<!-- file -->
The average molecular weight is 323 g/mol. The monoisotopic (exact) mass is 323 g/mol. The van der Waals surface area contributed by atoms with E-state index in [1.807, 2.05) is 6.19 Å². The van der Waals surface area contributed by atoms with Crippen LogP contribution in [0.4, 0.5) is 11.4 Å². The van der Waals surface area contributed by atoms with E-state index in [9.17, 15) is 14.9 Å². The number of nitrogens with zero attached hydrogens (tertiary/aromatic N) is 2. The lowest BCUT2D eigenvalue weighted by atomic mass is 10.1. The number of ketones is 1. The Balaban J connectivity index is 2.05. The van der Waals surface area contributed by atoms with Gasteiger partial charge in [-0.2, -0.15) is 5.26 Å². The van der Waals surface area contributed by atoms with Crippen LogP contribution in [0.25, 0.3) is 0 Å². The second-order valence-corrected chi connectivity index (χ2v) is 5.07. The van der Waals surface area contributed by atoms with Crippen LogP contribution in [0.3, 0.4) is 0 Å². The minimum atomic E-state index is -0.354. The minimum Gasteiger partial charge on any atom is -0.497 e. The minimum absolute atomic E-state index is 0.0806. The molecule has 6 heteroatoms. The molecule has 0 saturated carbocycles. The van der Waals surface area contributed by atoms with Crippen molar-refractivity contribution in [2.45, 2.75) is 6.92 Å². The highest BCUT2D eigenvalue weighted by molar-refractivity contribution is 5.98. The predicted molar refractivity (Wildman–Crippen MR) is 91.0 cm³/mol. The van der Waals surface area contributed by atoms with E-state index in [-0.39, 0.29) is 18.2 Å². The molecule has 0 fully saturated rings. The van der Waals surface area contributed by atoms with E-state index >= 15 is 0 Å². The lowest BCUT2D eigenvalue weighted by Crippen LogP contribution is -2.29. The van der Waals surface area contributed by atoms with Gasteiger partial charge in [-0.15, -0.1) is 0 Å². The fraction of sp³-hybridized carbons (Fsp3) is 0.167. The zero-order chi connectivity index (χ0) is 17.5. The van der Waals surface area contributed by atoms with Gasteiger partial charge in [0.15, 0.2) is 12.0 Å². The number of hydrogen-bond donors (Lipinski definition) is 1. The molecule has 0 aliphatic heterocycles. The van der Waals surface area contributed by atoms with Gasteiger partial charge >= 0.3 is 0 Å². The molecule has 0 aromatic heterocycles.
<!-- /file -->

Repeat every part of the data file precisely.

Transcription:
The average molecular weight is 323 g/mol. The monoisotopic (exact) mass is 323 g/mol. The van der Waals surface area contributed by atoms with E-state index in [1.807, 2.05) is 6.19 Å². The van der Waals surface area contributed by atoms with Crippen LogP contribution in [0.4, 0.5) is 11.4 Å². The van der Waals surface area contributed by atoms with E-state index in [9.17, 15) is 14.9 Å². The number of nitrogens with zero attached hydrogens (tertiary/aromatic N) is 2. The lowest BCUT2D eigenvalue weighted by atomic mass is 10.1. The number of ketones is 1. The Balaban J connectivity index is 2.05. The van der Waals surface area contributed by atoms with Gasteiger partial charge in [-0.2, -0.15) is 5.26 Å². The van der Waals surface area contributed by atoms with Crippen LogP contribution in [0.25, 0.3) is 0 Å². The second-order valence-corrected chi connectivity index (χ2v) is 5.07. The van der Waals surface area contributed by atoms with Crippen LogP contribution in [0.3, 0.4) is 0 Å². The minimum atomic E-state index is -0.354. The minimum Gasteiger partial charge on any atom is -0.497 e. The minimum absolute atomic E-state index is 0.0806. The molecule has 6 heteroatoms. The molecule has 0 saturated carbocycles. The van der Waals surface area contributed by atoms with Crippen molar-refractivity contribution in [2.45, 2.75) is 6.92 Å². The highest BCUT2D eigenvalue weighted by molar-refractivity contribution is 5.98. The predicted molar refractivity (Wildman–Crippen MR) is 91.0 cm³/mol. The van der Waals surface area contributed by atoms with E-state index in [-0.39, 0.29) is 18.2 Å². The molecule has 0 fully saturated rings. The van der Waals surface area contributed by atoms with E-state index >= 15 is 0 Å². The lowest BCUT2D eigenvalue weighted by Crippen LogP contribution is -2.29. The van der Waals surface area contributed by atoms with Gasteiger partial charge in [-0.15, -0.1) is 0 Å². The fraction of sp³-hybridized carbons (Fsp3) is 0.167. The zero-order chi connectivity index (χ0) is 17.5. The van der Waals surface area contributed by atoms with Gasteiger partial charge in [0.15, 0.2) is 12.0 Å². The number of hydrogen-bond donors (Lipinski definition) is 1. The molecule has 0 aliphatic heterocycles. The van der Waals surface area contributed by atoms with Gasteiger partial charge >= 0.3 is 0 Å². The molecule has 0 aromatic heterocycles.